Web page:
Rep. Mark Takano Introduces Bill That Would Keep Companies From Blocking Defendants' Access To Evidence

from the we're-from-the-private-sector-and-we're-here-to-help-violate-your-rights dept

When the government doesn't want to talk about its law enforcement tech, it dismisses cases. The FBI has done this on several occasions. First, it told local law enforcement to dismiss cases rather than discuss Stingray use in court. Then it did the same thing with its homegrown malware in child porn cases.

But the government can't do everything itself. It purchases software and outsources forensic investigation. All well and good except when it comes to prosecutions. Defendants have a right to access the evidence being used against them. But in court cases where third-party tech is in play, private companies are inserting themselves into the proceedings to demand the courts protect their "trade secrets."

Obviously, this makes a mockery of the adversarial system. If defendants can't challenge the evidence being used against them, the government will be encouraged to stack the deck in its favor by offshoring as much of its forensic and investigative work as possible.

Fortunately, someone is actually trying to do something about this. Rep. Mark Takano (California) is introducing a bill that would prevent tech companies from helping the federal government screw criminal defendants out of their Constitutional rights.

Takano's Justice in Forensic Algorithms Act of 2019 was introduced with this rather clever tweet, featuring a bit of pseudo-coding to drive the point home.

If the government is using third-party tech to prosecute citizens, citizens shouldn't be denied access to information just because some company thinks any examination at all might undercut its market advantage.

“The trade secrets privileges of software developers should never trump the due process rights of defendants in the criminal justice system,” said Rep. Mark Takano. “Our criminal justice system is an adversarial system. As part of this adversarial system, defendants are entitled to confront and challenge any evidence used against them. As technological innovations enter our criminal justice system, we need to ensure that they don’t undermine these critical rights. Forensic algorithms are black boxes, and we need to be able to look inside to understand how the software works and to give defendants the ability to challenge them. My legislation will open the black box of forensic algorithms and establish standards that will safeguard our Constitutional right to a fair trial.”

Congress can't force the court to side with defendants in cases where access to third-party software is at stake. But it can prevent companies from invoking trade secret privileges to prevent defendants from accessing evidence. The bill goes further than just blocking trade privilege interjections. It also would create a national standard for forensic algorithms to ensure they are robust and fair. And that they actually do what they say they do.

This process could bring a bit more science to a field that's been mostly mumbo and/or jumbo. And it won't allow law enforcement to create their own forensic black boxes to replace the ones they used to purchase from third parties. It will require input from a number of parties not in the law enforcement profession, ensuring this won't end up being another half-assed effort that shores up the government's belief that all accused parties are guilty until proven guilty.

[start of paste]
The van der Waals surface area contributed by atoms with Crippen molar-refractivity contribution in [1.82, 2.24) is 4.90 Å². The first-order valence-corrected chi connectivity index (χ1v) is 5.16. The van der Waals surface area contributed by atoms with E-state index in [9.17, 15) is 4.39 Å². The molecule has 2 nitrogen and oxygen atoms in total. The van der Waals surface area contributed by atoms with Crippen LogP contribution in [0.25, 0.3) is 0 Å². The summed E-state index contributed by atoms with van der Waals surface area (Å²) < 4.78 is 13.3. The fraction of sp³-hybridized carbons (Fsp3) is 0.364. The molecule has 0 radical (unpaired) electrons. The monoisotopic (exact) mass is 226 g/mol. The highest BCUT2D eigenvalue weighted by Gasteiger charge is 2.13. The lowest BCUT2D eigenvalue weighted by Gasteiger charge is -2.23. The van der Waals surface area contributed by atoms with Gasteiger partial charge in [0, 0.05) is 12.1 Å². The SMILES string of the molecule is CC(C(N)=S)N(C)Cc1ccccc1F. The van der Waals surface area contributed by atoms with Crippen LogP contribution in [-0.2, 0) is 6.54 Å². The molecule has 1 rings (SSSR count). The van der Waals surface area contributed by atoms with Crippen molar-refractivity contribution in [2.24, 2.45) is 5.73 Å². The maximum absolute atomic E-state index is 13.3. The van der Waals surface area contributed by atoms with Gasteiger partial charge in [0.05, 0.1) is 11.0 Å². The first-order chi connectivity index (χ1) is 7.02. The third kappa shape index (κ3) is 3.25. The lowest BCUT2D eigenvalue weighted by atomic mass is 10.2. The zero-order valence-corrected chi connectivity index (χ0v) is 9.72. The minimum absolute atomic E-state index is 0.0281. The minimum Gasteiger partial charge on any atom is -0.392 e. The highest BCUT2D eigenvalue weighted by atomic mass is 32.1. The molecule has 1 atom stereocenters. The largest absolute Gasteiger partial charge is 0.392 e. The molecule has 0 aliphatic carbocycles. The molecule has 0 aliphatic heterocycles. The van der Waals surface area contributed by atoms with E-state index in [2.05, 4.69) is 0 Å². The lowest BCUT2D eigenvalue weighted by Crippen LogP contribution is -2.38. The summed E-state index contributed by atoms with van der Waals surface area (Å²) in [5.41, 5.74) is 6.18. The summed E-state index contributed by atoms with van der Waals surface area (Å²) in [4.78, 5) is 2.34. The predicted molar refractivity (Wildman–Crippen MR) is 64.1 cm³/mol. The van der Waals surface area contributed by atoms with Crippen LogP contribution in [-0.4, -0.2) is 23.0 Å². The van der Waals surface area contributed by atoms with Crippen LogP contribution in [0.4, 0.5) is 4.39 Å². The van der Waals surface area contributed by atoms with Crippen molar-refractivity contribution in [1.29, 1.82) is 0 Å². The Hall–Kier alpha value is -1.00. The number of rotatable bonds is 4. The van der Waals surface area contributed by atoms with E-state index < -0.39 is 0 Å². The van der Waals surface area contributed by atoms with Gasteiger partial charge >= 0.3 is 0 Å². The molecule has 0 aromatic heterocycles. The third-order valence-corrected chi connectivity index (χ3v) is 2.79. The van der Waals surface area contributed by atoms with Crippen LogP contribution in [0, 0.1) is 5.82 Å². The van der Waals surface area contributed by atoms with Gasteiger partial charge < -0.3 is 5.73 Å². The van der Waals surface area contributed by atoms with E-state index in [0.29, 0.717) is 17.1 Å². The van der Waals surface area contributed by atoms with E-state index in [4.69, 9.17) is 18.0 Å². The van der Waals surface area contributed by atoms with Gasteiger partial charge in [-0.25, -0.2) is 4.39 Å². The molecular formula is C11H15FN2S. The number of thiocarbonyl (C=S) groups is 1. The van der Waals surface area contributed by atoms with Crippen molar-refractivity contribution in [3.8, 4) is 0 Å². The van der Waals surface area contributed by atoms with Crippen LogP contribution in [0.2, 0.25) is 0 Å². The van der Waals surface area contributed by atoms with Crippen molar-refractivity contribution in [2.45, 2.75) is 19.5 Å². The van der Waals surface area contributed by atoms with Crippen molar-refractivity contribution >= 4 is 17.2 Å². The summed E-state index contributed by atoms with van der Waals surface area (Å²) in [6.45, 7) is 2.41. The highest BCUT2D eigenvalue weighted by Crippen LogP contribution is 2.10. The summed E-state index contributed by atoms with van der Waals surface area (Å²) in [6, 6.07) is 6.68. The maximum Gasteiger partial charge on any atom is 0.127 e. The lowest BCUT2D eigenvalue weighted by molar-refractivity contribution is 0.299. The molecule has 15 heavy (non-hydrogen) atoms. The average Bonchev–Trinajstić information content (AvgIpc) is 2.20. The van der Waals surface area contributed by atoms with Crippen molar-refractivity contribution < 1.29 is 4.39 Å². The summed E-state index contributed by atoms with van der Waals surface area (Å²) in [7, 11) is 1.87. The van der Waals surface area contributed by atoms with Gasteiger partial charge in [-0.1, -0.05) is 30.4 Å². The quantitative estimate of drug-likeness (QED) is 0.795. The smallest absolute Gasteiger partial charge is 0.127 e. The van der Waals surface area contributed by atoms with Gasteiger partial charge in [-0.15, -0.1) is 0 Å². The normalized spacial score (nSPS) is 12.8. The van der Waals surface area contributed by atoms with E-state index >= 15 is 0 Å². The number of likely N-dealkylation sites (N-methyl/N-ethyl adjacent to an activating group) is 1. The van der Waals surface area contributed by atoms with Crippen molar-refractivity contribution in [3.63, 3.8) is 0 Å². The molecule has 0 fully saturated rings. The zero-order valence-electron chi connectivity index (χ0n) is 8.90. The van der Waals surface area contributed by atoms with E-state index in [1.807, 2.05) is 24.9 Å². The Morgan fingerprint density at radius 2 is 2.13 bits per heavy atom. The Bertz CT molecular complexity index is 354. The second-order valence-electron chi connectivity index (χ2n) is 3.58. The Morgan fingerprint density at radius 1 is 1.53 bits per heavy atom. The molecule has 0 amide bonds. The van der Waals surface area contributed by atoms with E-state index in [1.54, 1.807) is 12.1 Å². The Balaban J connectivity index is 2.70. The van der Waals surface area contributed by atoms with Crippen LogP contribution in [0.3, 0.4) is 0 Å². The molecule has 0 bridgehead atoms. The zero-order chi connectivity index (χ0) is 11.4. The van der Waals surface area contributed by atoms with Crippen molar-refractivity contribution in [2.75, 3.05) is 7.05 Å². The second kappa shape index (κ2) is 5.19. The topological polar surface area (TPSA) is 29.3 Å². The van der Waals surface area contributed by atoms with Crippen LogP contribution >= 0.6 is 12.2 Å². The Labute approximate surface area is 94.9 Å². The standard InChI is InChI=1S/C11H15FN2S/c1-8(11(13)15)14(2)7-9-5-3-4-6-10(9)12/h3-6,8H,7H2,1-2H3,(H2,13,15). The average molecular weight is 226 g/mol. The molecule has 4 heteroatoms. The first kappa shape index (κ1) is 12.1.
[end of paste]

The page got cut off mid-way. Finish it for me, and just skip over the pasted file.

Directs NIST to establish Computational Forensic Algorithms Standards and a Computational Forensic Algorithms Testing Program and requires federal law enforcement to comply with these standards and testing requirements in their use of forensic algorithms. In developing standards NIST is directed to:

- collaborate with outside experts in forensic science, bioethics, algorithmic discrimination, data privacy, racial justice, criminal justice reform, exonerations, and other relevant areas of expertise identified through public input;

- address the potential for disparate impact across protected classes in standards and testing; and

- gather public input for the development of the standards and testing program and publicly document the resulting standards and testing of software.

This part could take awhile to get up and running. But it's far better than the system currently being used, which has allowed the government's expert forensic witnesses to overstate the certainty of their findings for years on end.

The more immediate effect will be the constraints placed on private companies who wish to intercede in criminal cases. The government -- working with its vendors -- will be obligated to provide defendants with a report on the software used, an executable version of the software itself, and its source code. If companies are worried their trade secrets might be exposed in criminal cases, they might want to rethink their partnerships and decide whether the tradeoffs they have to make in court to continue doing business with the government are worth it.

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Filed Under: due process, evidence, fbi, forensics, mark takano, source code

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  1. identicon
    spodula, 26 Sep 2019 @ 1:06am

    But surely...

    Law enforcement shouldnt be buying technologies that they cant use in court anyway?

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